Can Gout be cured completely?
Yes, gout is a curable disease. Gout should be cured if treated properly. In fact, it is the only rheumatological disease that can be cured. The key to success is to accept long-term treatment, without becoming discouraged.
This long-term treatment combines a drug treatment that lowers the blood level of uric acid called a hypouricemic drug, and simple measures to reduce risk factors and dietary errors.
It is necessary to reach an adequate level of uric acid in the blood to gradually dissolve the crystals, make the symptoms disappear and prevent irreparable damage to the joints in the long term.
Prevention and treatment of pain is good for patients, but does not address the disorder that causes gout.
To cure gout definitively we will need to dissolve these crystalline accumulations with the appropriate medication, and this is not achieved in days or weeks, but thanks to a treatment well carried out for months and years, depending on each patient. The deposit of uric acid crystals will only be resolved with constant medication, supervised by a physician, and with healthy lifestyle habits.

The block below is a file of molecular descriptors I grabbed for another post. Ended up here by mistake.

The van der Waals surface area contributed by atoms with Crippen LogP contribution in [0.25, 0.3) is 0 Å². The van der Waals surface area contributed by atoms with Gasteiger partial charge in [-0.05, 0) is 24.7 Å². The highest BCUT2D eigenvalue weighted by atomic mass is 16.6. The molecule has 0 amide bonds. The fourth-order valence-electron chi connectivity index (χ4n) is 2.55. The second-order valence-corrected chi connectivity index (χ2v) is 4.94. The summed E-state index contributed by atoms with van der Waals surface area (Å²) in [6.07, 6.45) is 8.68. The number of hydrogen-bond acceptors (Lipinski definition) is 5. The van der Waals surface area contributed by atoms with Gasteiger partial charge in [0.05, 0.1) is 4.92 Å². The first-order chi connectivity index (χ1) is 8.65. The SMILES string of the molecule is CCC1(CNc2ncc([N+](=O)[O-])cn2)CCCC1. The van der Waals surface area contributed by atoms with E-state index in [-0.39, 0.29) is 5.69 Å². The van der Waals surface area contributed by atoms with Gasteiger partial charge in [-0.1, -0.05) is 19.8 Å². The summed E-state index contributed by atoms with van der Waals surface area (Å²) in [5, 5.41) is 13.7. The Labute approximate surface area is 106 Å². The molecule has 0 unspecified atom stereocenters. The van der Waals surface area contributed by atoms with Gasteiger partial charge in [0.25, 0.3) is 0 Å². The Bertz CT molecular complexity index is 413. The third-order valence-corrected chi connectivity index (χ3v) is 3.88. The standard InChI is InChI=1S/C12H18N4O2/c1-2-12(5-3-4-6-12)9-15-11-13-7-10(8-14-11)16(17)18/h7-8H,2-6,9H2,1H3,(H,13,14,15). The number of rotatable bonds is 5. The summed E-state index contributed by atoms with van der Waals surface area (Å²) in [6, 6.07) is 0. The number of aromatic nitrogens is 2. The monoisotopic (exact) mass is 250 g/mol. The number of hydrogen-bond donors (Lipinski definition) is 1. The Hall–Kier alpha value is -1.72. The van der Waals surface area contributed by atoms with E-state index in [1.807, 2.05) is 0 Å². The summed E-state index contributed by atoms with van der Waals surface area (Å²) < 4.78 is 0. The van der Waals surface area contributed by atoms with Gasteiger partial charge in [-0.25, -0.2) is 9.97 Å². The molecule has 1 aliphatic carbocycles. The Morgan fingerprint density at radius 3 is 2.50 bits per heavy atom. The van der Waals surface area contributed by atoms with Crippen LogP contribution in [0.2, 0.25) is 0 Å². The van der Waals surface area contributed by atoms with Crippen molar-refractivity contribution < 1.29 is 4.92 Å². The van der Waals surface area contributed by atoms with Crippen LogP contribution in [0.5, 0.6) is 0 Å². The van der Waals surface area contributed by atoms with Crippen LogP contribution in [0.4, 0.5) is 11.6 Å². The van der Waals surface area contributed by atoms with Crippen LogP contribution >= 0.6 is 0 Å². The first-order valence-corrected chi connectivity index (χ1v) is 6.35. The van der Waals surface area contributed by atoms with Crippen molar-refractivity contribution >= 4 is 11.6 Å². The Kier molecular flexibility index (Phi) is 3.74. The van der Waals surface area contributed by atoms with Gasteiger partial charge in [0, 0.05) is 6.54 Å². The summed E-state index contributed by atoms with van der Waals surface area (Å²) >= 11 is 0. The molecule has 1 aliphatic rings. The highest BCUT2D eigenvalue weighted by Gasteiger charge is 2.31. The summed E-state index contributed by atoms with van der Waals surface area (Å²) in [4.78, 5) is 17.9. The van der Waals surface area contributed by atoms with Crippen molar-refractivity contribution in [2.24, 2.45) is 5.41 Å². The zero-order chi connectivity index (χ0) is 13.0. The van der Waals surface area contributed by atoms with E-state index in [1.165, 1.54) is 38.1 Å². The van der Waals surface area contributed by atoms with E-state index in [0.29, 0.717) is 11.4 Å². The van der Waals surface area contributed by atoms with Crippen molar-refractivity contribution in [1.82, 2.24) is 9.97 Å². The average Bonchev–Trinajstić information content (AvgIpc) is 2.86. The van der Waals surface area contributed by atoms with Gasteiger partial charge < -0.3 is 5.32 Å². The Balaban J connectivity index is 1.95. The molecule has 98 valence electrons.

Hypouricemic treatment is a drug treatment that normalizes uricemia by lowering the amount of uric acid. It favors the dissolution and prevention of the formation of microcrystals in joints or kidneys. This treatment should be continued for as long as possible, and it should be combined with dietary corrections. You should start it when you have gout attacks that recur, if there is gouty arthritis or tophus or if there is renal colic.
To reduce uric acid in the blood, one can either decrease its production or increase its elimination. There are drugs that can block the production of urine acid and drugs that promote elimination of uric acids by the kidneys.
This Hypouricemic therapy aims to lower blood uricemia levels by achieving a level below 60 mg/l (360 Umol/l), and even below 50 mg/l for drops with tophus (300 Umol/l). This number is used as a guideline for increasing daily drug doses. It also represents a target value.
The rapid drop in uric acid can paradoxically cause gout attacks at the beginning of background treatment. This is because it causes the release of microcrystals out of the joint tophus. These attacks are normal and common. These attacks are normal and a sign that the treatment is working. These should not be used to stop the hypouricemic medication, as they could lead to relapse. These temporary inconveniences should be accepted. Treatment to prevent attacks can reduce or eliminate them.
Therefore, it is recommended that you prescribe an anti-crisis treatment, and particularly colchicine, within the first six months of hypouricemic therapy. Sometimes, this may be extended beyond the 6 month period, depending on the advice of your attending physician or rheumatologist.